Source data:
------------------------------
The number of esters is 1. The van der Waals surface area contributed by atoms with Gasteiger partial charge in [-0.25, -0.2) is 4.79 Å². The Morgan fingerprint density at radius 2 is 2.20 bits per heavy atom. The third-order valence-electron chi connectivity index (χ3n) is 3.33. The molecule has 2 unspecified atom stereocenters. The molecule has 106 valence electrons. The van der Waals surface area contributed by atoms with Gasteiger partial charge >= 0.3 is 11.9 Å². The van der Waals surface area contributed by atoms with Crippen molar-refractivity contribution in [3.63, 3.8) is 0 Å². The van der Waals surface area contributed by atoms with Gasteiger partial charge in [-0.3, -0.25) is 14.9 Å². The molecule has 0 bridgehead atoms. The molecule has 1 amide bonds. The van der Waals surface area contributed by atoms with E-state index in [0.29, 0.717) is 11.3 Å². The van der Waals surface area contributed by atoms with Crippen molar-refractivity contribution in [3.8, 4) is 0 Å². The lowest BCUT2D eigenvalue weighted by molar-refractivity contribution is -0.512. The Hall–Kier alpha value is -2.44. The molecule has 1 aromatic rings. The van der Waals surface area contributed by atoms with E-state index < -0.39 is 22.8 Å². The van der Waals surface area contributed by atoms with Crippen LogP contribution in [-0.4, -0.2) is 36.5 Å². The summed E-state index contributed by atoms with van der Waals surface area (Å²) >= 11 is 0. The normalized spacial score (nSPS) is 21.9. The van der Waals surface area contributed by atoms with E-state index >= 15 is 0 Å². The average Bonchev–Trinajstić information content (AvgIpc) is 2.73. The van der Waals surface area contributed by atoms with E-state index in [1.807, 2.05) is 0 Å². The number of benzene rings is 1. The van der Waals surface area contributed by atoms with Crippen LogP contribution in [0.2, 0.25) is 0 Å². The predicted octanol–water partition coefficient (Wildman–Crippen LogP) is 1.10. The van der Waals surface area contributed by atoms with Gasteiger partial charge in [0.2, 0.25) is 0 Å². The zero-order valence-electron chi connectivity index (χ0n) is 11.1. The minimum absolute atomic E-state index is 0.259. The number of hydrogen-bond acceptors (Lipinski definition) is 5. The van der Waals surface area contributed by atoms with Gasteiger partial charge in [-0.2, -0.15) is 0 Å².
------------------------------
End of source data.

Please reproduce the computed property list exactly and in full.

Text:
The number of esters is 1. The van der Waals surface area contributed by atoms with Gasteiger partial charge in [-0.25, -0.2) is 4.79 Å². The Morgan fingerprint density at radius 2 is 2.20 bits per heavy atom. The third-order valence-electron chi connectivity index (χ3n) is 3.33. The molecule has 2 unspecified atom stereocenters. The molecule has 106 valence electrons. The van der Waals surface area contributed by atoms with Gasteiger partial charge >= 0.3 is 11.9 Å². The van der Waals surface area contributed by atoms with Crippen molar-refractivity contribution in [3.63, 3.8) is 0 Å². The van der Waals surface area contributed by atoms with Gasteiger partial charge in [-0.3, -0.25) is 14.9 Å². The molecule has 0 bridgehead atoms. The molecule has 1 amide bonds. The van der Waals surface area contributed by atoms with E-state index in [0.29, 0.717) is 11.3 Å². The van der Waals surface area contributed by atoms with Crippen molar-refractivity contribution in [3.8, 4) is 0 Å². The lowest BCUT2D eigenvalue weighted by molar-refractivity contribution is -0.512. The Hall–Kier alpha value is -2.44. The molecule has 1 aromatic rings. The van der Waals surface area contributed by atoms with E-state index < -0.39 is 22.8 Å². The van der Waals surface area contributed by atoms with Crippen LogP contribution in [-0.4, -0.2) is 36.5 Å². The summed E-state index contributed by atoms with van der Waals surface area (Å²) >= 11 is 0. The normalized spacial score (nSPS) is 21.9. The van der Waals surface area contributed by atoms with E-state index >= 15 is 0 Å². The average Bonchev–Trinajstić information content (AvgIpc) is 2.73. The van der Waals surface area contributed by atoms with E-state index in [1.807, 2.05) is 0 Å². The number of benzene rings is 1. The van der Waals surface area contributed by atoms with Crippen LogP contribution in [0.2, 0.25) is 0 Å². The predicted octanol–water partition coefficient (Wildman–Crippen LogP) is 1.10. The van der Waals surface area contributed by atoms with Gasteiger partial charge in [0.2, 0.25) is 0 Å². The zero-order valence-electron chi connectivity index (χ0n) is 11.1. The minimum absolute atomic E-state index is 0.259. The number of hydrogen-bond acceptors (Lipinski definition) is 5. The van der Waals surface area contributed by atoms with Gasteiger partial charge in [-0.2, -0.15) is 0 Å².